Music Reviews
I Don't Live Here Anymore

The War on Drugs I Don't Live Here Anymore

(Atlantic) Rating - 8/10

It’s always been clear that The War on Drugs are excellent at one specific thing: sounding big as hell. Throughout the years, Adam Granduciel and the gang have floated on the power of cavernous, gorgeously-framed heartland rock. With this band, a drum fill or careening synth riff will always matter far more than any lyrical or thematic material. That isn’t a criticism either: The War on Drugs are the best at what they do for a reason, proving that the sonic architecture of a song is just as important as making a point or sharing something poetic. The sheer emotion of Granduciel’s vocals can often sell a song alone, making you forget about his worst lyrics or more forgettable songs that thrive solely on vibes. To build that sonic soundscape, the band employs anchoring acoustic guitars, hits of xylophone, and giant vocal melodies which have always been crucial to the War on Drugs recipe. Without the beautiful details, they would lose the atmosphere. Without the atmosphere, what’s the point of arena rock?

On their fifth album, entitled I Don’t Live Here Anymore, our favorite synth-rockers treat us to a satisfying serving of what we need from them. There’s moments of intrigue and change here, from the melancholic opening ballad Living Proof to the looming and tense I Don’t Want to Wait, but The War on Drugs are aware of why we listen to them. When coming to this album, we want reverb-soaked guitar leads with hints of psychedelia, roaring solos that arrive at random, Granduciel’s oversold lyrical truisms, thumping drums from Charlie Hall, and ripping, undefined climaxes that sound heaven-sent. It’s no wonder the electric guitars of Wasted are so anthemic, or the bright pianos of Victim shine through so much––they exemplify all you could ever want from this band. Shortly into the album, a manifesto is announced: “I don’t want to change, I’ll rise above,” sings Granduciel on Change, emphasizing that if it isn’t broken, why fix it?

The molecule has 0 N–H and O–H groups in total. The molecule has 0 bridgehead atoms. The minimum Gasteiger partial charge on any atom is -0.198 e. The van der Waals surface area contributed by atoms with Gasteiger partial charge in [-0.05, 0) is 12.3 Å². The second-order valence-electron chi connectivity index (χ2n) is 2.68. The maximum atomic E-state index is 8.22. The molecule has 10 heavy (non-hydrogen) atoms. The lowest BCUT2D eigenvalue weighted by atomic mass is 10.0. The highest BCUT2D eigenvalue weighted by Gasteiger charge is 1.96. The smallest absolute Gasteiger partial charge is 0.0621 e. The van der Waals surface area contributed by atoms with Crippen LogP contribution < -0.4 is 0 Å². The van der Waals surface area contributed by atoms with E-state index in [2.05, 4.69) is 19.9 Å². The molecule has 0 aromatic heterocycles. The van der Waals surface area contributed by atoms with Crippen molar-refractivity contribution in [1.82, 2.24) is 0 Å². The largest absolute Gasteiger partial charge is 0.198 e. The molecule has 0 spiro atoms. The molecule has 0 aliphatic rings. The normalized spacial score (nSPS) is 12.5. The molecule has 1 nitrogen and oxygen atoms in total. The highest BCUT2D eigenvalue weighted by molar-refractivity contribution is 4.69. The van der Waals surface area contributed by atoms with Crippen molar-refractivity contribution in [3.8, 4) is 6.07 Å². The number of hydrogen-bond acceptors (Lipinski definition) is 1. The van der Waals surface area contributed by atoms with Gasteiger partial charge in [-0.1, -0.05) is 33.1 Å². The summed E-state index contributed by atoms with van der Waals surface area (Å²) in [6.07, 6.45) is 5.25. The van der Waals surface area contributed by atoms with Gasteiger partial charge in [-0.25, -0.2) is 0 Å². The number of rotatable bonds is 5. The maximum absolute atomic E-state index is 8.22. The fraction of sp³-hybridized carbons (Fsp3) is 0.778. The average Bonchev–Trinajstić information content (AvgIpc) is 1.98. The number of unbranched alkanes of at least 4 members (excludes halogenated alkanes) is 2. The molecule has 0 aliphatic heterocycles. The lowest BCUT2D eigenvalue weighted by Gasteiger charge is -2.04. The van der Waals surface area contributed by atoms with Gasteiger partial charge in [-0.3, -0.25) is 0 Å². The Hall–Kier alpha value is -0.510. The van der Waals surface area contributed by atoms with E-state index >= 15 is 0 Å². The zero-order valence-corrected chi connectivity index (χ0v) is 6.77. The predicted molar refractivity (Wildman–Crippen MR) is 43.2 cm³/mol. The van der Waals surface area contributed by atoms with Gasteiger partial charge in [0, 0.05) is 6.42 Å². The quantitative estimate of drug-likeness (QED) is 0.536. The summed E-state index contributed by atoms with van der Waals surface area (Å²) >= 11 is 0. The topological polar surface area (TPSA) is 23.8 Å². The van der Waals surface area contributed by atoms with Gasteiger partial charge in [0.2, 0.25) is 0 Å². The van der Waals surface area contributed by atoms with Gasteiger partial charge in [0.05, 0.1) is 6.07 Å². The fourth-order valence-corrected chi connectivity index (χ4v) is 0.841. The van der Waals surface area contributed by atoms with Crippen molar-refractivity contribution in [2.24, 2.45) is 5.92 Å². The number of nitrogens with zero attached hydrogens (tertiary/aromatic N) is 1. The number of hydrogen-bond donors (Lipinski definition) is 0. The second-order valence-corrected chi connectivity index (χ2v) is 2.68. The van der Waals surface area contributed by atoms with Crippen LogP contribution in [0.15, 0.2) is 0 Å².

From Old Skin to Harmonia’s Dream, I Don’t Live Here Anymore has plenty of new War on Drugs classics that will sit comfortably next to Red Eyes and Strangest Thing on a setlist. Still, the album’s best moment comes when Granduciel attempts to turn his pristine, formless sense of bigness into a timeless chorus, which we find on the album's immaculate title track. We’ve got some infamous Granduciel clunkers in the lyrics here. “Time surrounds me like an ocean/my memories like waves” is pure college poetry class, but there's something extremely moving about the chorus. When he sings, “I'm gonna walk through every doorway, I can't stop/I need some time, I need control, I need your love,” with the ethereal background vocals of Lucius supporting him, it’s one of the best musical moments of the year in both sheer size and emotional impact. Most importantly—like every other great moment on this album—it sounds fucking giant.